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Mojo sauce spread over Canarian wrinkly potatoes
Mojo Canario

Mojo (Spanish pronunciation: [ˈmoxo], from Portuguese molho [ˈmoʎu], meaning "sauce") is the name, or abbreviated name, of several types of sauces, varying in spiciness, consisting primarily of olive oil, local pepper varieties (called pimienta in the Spain), garlic, paprika (called pimentón in Spain), cumin or coriander, and other spices. Mojo originated in the Canary Islands, where the main varieties are green mojo (mojo verde), red mojo (mojo rojo), and spicy red mojo (mojo picón).[1] Other countries have recipes similar to mojo, where acidic ingredients such as vinegar, lemon, orange, or lime juice may be used.

Canarian mojo


Green mojo, or mojo containing green spices, is commonly used for fish, especially the proper green mojo (made with green pepper) but also coriander mojo (mojo de cilantro) and parsley mojo (mojo de perejil). As coriander mojo and parsley mojo contain some water, they need to be kept in the refrigerator and have to be consumed within two days after preparation.[citation needed]

Red mojo, made of small red peppers from La Palma (called pimienta picona or pimienta palmera) and paprika, is usually eaten with meat.[2] Red and green mojo can be used interchangeably to season some dishes, prominently papas arrugadas con salsa mojo, or potatoes with mojo. Mojo is also commonly served with fresh bread rolls at the beginning of a meal.

International variations

Similar sauces, also known as mojo, are also popular in Cuba and throughout the islands of the Caribbean, Hispanic or non-Hispanic, due to heavy Canarian emigration to the Caribbean, as well as Mexico, and have even influenced some barbecue sauces in the Deep South region of the United States, particularly the states of Florida, Texas, and Louisiana.[citation needed] The flavor can be made of almost everything, from tomato or pepper to avocado.[citation needed]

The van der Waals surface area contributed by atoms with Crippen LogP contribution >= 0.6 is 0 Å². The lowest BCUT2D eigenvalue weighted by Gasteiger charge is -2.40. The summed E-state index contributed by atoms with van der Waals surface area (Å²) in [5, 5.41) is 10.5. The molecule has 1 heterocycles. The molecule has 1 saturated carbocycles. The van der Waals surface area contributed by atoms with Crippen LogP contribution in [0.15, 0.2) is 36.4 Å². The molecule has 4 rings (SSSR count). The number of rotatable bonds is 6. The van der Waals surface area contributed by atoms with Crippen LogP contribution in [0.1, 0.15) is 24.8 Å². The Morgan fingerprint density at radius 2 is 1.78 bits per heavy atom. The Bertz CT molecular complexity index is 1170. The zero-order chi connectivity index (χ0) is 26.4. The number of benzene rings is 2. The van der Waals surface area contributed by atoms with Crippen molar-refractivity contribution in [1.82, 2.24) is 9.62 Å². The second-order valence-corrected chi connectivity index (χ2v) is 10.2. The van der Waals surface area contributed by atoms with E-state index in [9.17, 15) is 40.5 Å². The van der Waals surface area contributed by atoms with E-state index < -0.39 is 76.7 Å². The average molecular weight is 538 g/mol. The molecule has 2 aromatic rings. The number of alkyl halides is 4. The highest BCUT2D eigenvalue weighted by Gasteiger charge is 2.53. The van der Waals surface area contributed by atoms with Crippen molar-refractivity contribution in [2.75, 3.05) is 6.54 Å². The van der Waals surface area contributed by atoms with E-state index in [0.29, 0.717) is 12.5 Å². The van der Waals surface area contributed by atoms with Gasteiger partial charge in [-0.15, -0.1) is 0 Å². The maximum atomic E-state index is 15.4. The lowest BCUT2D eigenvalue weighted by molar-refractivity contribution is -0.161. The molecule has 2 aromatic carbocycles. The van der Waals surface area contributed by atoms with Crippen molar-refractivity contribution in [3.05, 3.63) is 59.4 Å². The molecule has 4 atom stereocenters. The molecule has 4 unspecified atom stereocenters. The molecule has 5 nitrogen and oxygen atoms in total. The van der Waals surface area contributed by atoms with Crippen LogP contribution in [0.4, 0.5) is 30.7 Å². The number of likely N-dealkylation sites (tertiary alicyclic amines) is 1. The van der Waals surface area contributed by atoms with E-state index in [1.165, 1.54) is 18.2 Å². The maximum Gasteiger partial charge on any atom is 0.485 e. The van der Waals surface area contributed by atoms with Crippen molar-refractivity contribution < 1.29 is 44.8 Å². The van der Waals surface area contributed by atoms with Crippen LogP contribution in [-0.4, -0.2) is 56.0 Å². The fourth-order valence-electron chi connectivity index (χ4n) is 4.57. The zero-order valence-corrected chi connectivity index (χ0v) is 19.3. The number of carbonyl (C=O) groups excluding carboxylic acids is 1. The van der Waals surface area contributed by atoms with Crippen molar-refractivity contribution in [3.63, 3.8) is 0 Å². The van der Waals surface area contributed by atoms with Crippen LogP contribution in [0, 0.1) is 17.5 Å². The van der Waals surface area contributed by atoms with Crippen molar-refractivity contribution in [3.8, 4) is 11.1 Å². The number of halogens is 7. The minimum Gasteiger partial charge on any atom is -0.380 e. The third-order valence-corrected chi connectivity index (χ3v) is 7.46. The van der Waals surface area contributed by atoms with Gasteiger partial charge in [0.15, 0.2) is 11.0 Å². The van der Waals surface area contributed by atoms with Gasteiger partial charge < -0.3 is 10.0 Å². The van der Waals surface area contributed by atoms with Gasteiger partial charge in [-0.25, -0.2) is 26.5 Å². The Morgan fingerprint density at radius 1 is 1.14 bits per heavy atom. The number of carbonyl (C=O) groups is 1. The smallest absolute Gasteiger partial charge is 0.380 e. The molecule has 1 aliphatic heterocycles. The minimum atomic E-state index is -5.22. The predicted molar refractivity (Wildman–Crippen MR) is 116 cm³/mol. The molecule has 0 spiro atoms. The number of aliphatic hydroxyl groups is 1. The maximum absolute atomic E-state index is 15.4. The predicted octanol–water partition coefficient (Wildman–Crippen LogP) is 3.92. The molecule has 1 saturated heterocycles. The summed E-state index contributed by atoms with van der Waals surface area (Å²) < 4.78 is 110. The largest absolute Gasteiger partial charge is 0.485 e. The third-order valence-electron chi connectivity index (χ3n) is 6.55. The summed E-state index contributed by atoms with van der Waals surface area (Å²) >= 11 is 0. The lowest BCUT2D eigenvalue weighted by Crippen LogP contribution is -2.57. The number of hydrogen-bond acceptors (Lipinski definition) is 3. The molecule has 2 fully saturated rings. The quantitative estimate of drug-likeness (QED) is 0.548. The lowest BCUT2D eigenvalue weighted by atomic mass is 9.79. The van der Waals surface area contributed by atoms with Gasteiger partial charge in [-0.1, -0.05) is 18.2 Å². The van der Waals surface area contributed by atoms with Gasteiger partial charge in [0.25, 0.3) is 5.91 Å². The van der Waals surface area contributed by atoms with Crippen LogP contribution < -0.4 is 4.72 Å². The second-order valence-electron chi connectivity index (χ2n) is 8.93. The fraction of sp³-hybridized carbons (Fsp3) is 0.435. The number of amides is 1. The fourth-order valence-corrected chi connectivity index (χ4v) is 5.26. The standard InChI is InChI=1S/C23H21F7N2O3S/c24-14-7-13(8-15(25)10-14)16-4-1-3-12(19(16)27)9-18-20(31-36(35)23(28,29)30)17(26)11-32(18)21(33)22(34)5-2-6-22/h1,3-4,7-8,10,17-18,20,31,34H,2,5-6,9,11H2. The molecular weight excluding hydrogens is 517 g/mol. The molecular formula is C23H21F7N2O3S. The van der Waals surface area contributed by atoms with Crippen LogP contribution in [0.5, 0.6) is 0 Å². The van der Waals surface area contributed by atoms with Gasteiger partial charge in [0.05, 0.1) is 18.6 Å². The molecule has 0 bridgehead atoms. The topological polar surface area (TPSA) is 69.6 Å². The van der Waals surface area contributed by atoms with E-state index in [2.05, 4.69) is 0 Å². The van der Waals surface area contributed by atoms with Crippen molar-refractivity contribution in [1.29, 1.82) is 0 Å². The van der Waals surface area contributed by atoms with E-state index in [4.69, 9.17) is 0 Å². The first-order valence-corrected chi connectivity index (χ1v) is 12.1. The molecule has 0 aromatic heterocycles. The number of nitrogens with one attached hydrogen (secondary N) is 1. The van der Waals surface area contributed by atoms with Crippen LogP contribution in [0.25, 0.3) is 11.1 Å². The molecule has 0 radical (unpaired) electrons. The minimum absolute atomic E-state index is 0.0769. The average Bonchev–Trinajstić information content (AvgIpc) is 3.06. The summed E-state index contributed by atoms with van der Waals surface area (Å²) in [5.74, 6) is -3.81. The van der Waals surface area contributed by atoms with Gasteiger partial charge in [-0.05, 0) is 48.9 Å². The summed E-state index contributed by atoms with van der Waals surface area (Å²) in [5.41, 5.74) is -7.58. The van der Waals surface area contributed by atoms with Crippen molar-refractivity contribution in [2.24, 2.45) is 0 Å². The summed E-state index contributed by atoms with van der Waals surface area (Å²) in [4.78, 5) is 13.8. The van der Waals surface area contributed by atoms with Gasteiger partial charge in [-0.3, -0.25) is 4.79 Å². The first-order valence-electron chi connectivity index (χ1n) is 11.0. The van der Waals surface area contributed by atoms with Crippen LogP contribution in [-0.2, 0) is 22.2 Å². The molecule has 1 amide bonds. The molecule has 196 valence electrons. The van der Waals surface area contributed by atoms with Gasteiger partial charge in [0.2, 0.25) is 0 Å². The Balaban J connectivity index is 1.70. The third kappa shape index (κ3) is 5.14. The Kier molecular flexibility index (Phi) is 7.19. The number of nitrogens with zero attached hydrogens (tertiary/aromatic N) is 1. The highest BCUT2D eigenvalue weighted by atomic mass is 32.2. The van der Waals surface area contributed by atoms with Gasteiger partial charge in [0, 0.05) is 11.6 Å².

In Cuban cooking, mojo applies to any sauce made with garlic, olive oil, or pork lard, and a citrus juice, traditionally bitter orange juice. It is commonly used to marinate roast pork[3] or as a dip for plantain chips and fried cassava (yuca frita)[1]. The sauce is occasionally called by its diminutive, 'mojito,' but should not be confused with the beverage of the same name.[4] To create the marinade for pork, the ingredients are bitter orange juice, garlic, oregano, cumin, and salt.

In Puerto Rico, mojo is a herb sauce of finely chopped cilantro or parsley with salt, plenty of crushed garlic, and olive oil. Black pepper, butter, grated onion, vinegar, and any citrus fruit can also be added. It is commonly used on the island as a marinade for chicken roast and a dip for tostones, fried cassava, and sometimes mashed with mofongo. Puerto Rican Chef Jose Enrique mojo mixed with papaya and avocado topped on fish has become a part of Puerto Rican gastronomy. There is also a version popular in the town of Salinas, called mojo isleño, which is served with seafood, particularly fish.[5]

In the Dominican Republic, it is called wasakaka and is used as a sauce for roasted chicken and boiled cassava. Wasakaka is made of boiling plenty of water with parsley, garlic, olive oil, and sour orange or lime juice.

See also


  1. ^ "Mojo Picon". Chili Pepper Madness. 2020-07-06. Retrieved 2022-03-28.
  2. ^ "Pimienta palmera". (in European Spanish). Retrieved 2022-03-28.
  3. ^ Steve Otto (24 October 2007). "Cuban Is Ours, Any Way You Try To Slice It". The Tampa Tribune. Archived from the original on 7 May 2009.
  4. ^ "Mojo - Cuban Marinade". Retrieved 2022-03-28.
  5. ^ chefbrad (2008-07-11). "Mojo Isleño Recipe (Puerto Rican fish with tomato-olive sauce)". Whats4eats. Retrieved 2021-10-11.